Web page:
Wondering what to keep, store, sell, or discard when you’re having a clear out? Here’s a quick guide to help you make decluttering decisions.
Decluttering is an excellent way to make the most of any space. But it’s important to go into a decluttering session with a plan – or you might find yourself standing in a sea of items, unsure if you’ll ever see your floor again.
Knowing what you’d like to keep, sell, donate, store, or discard before you start can help make the process run smoothly. While there’s bound to be some unexpected items that pop up along the way, you can largely predict where each item needs to be in advance.
The main rule of thumb is to keep items you use often – ideally every month, but at least once a quarter. If you use the item any less frequently, it might make more sense to store the item offsite in a storage unit.
Some examples of items you might use often include:
This list should hopefully be the easiest to write, as items you use frequently should be front-of-mind.
If you haven’t used something in the past 12 months and you’re unlikely to use it again in the future, it’s probably time to find it a new home. If the item is in good condition, you could try selling it secondhand on places like Trade Me or Facebook Marketplace, or donating it to an organisation or person in need.
Some examples of items to consider selling or donating include:
Some items might not hold enough economic value to sell, but still, be in greatcondition. Consider donating items to local charity shops, churches, kindergartens or play centres, schools, or other community organisations. Call ahead first to check whether they are accepting donations.
Some items are not simply not worth selling or saving. If something is broken or expired, it’s time to dispose of it either through recycling, composting or taking it to landfill.
Items to consider recycling, composting, or throwing away include:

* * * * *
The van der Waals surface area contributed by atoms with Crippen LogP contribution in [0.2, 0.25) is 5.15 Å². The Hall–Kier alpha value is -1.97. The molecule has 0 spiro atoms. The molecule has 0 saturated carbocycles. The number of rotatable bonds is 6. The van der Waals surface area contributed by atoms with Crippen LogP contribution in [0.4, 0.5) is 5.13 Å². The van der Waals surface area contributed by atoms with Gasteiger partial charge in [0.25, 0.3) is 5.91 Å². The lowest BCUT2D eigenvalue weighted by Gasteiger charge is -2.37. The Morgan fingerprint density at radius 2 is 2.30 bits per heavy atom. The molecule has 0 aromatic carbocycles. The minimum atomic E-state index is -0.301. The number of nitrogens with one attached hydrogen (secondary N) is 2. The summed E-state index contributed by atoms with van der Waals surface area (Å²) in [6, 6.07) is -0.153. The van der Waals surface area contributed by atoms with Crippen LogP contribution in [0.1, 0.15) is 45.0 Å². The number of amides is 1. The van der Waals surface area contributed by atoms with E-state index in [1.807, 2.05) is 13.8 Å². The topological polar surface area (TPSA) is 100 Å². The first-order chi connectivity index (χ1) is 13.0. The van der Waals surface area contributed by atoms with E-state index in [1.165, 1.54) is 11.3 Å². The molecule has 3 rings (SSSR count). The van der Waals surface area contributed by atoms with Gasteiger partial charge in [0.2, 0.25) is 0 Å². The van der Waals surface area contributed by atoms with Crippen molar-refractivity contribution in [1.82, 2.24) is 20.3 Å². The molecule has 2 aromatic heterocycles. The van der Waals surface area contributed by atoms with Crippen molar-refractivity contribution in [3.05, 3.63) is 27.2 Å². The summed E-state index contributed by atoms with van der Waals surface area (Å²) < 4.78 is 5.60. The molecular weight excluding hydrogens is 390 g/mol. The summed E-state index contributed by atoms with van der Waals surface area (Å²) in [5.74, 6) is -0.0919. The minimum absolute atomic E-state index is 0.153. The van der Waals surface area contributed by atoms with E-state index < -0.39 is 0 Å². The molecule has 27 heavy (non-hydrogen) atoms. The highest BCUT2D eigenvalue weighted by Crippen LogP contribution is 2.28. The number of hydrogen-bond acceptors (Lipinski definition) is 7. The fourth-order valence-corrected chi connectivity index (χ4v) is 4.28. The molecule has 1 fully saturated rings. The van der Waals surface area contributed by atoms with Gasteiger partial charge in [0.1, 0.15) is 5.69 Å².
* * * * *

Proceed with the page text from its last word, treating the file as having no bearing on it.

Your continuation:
If you can, try to avoid landfills. Some organisations enjoy ‘upcycling’ old furniture, for example. There are also organisations that specialise in recycling electronics and other household items. Auckland Council has a great search tool to help you identify whether something can be recycled.
Storage units are ideal for storing items you still appreciate and need but don’t want to access on a regular basis. They are also a safe place to store sensitive items, such as confidential documents and other paperwork.
Some examples of items to keep in your storage unit include:
At National Mini Storage, we have both household and commercial storage units, with measures in place to keep your precious items safe and secure. Enjoy peace of mind thanks to CCTV, daily security checks, external alarm monitoring, individual door alarms on each storage unit, and much more. We can even store your big-ticket items, such as cars, caravans, boats, and other important investments.
Decluttering has become something of a buzzword these past few years. Clearing out a space almost feels addictive – you may find yourself driving yet another load to landfill just to get that rush of a clear, clutter-free space.
However, a well-organised storage unit may be kinder to both your wallet and the environment in the long run. You can create the perfect space for your home or office while enjoying peace of mind that anything you use infrequently is easily accessible in your storage unit. You’ll get all the benefits of living minimalistically without putting pressure on landfills or needing to buy or rent items again in the future.
Sometimes, the hardest part of decluttering is making so many decisions. If you’re deliberating over an item, here are some prompts to help you gain clarity.
If you use an item at least once a quarter, it’s probably worth keeping close by.
Sometimes we keep items we think we might need in the future, but that day never comes. If you haven’t needed it for an entire year, it’s possible you won’t need it this year, either.
Storage units are a great place to keep seasonal items such as Christmas decorations or snow gear.
If the item will cost a lot of money to replace, it might be more financially beneficial to keep it in storage. Calculate the cost of storing the item versus replacing it to help you decide.
It’s ok not to want some items. If you no longer like it, there’s no rule to say you must keep it! Pass it on or store it for future generations.
Many businesses offer the option to rent specialist gear for a reasonable price as and when you need it, meaning you no longer need to own everything yourself. For peace of mind, research the rental market for each item before letting it go.
Now that you’ve run a mental inventory of what you’d like to keep, sell, donate, store, or discard, it’s time to dive in. If you’re new to decluttering, or you have a lot of items to sort through, it’s a good idea to start with a manageable and specific area of your home or office. For example, a small shelving unit or cupboard.
Now, you should only be left with the items you’d like to keep. Depending on the size of the area you’re decluttering, this process could take anywhere from 45 minutes to several days.
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